His steady tone leads spellers in their quest
Voice of the Bee.
WASHINGTON - The only hard copy of the official Scripps National Spelling Bee word list is under lock and key somewhere inside the Grand Hyatt Washington, and even Jacques Bailly, the bee's official pronouncer, is unsure of its exact location.
Bailly, known affectionately by this year's 273 spellers as Dr. Bailly (pronounced BAY-lee), isn't worried. He's studied the list for months, practiced difficult pronunciations, researched etymologies, and helped craft context sentences - some funny, some not - for this week's national competition. He is ready.
So, too, is the Hyatt's Independence Ballroom, where spellers compete Thursday and Friday. As Bailly, a tenured classics professor at the University of Vermont and the 1980 national bee champion, strolled through the hotel Wednesday, spellers quietly trickled out of a nearby room after completing round one of the preliminary competition, which will help determine whether they participate in Friday's televised semifinals.
This is Bailly's eighth year as official pronouncer. In his slow, sure voice, he will read selected words from the official list. At the request of the spellers, he will also offer the word's country of origin and its definition, and will use it in a sentence.
"I love watching this," he said of the bee. "They're up there spelling words that most adults don't know and can't define. It's a real celebration of the English language."
Bailly traces his love of words to an introduction to etymology by his fifth grade Catholic school teacher in the late 1970s. By sixth grade, another teacher urged him to join the school's spelling team and by eighth grade, at 13, he won the local bee, qualifying for the national bee in Washington. In 1980, he became the national champion by correctly spelling elucubrate, a word with Latin origins that means to study at night.
Twenty years ago, after studying classics at Brown and Cornell, he approached the directors of the Scripps bee about working for the organization. He was associate pronouncer for 12 years, helping develop the word list for national bees and assisting the head pronouncer. In 2003, when the previous pronouncer died, he took over.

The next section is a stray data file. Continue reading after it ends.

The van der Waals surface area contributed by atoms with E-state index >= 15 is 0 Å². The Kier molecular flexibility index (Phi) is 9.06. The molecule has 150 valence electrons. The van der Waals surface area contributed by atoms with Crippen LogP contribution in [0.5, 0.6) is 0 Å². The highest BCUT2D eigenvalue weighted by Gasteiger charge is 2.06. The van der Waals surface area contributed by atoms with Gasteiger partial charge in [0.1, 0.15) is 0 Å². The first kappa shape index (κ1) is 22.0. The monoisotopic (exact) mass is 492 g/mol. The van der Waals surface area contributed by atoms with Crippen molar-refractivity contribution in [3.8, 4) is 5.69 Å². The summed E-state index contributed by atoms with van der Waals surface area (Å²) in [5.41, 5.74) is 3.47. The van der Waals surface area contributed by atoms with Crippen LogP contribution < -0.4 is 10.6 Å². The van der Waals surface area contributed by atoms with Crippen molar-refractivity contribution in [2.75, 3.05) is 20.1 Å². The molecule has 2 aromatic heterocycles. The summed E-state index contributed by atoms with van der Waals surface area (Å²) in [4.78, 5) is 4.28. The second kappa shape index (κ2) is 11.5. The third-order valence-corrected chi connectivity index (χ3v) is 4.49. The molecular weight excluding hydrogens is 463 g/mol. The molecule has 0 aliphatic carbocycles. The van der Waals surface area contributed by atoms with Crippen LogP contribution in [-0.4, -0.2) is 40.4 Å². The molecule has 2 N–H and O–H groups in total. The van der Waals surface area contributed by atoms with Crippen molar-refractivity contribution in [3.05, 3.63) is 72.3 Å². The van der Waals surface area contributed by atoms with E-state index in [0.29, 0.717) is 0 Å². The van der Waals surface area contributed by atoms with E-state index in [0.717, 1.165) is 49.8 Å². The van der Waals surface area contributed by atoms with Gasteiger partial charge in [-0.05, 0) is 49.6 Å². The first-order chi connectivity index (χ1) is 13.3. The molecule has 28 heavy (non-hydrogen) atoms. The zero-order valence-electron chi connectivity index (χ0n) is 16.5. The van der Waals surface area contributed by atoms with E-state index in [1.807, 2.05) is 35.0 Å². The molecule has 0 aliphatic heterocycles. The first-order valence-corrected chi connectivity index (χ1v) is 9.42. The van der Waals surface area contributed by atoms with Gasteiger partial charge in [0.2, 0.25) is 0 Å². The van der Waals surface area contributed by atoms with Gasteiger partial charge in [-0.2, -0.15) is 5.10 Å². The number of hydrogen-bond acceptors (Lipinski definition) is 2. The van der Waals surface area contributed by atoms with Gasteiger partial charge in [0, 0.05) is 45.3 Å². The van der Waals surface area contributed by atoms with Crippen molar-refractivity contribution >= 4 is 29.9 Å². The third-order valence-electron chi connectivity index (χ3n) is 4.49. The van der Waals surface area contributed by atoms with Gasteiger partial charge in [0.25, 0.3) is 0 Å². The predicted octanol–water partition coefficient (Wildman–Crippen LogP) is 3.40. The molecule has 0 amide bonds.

Bailly says his job is not about entertaining the audience. "I have a very focused thing to do and they are relying on me to do it," he said. "It's important to keep the focus on the spellers. . . . It really shouldn't be about me."
But, like it or not, he is a bit of a celebrity, at least inside the Grand Hyatt this week. Hundreds of spellers will ask for his autograph by Friday.
"You would think he was a rock star and had that kind of personality, but he is unassuming and quiet," said Mark Usher, a University of Vermont colleague. "He's a quintessential nerd, all in a good way. He's very careful about words and how they work in a sentence, but he's very messy. His office is a wreck."
Neatness isn't a requirement for a Scripps bee pronouncer, but knowledge of words and etymology is, said bee director Paige Kimble, the 1981 national champion. She lost to Bailly in 1980.
"He has to have a complete mastery of diacritical markings," Kimble said of the symbols used to indicate a word's correct pronunciation. Bailly, an amateur woodworker and proud owner of an extensive crazy sock collection, is a perfect fit, she said.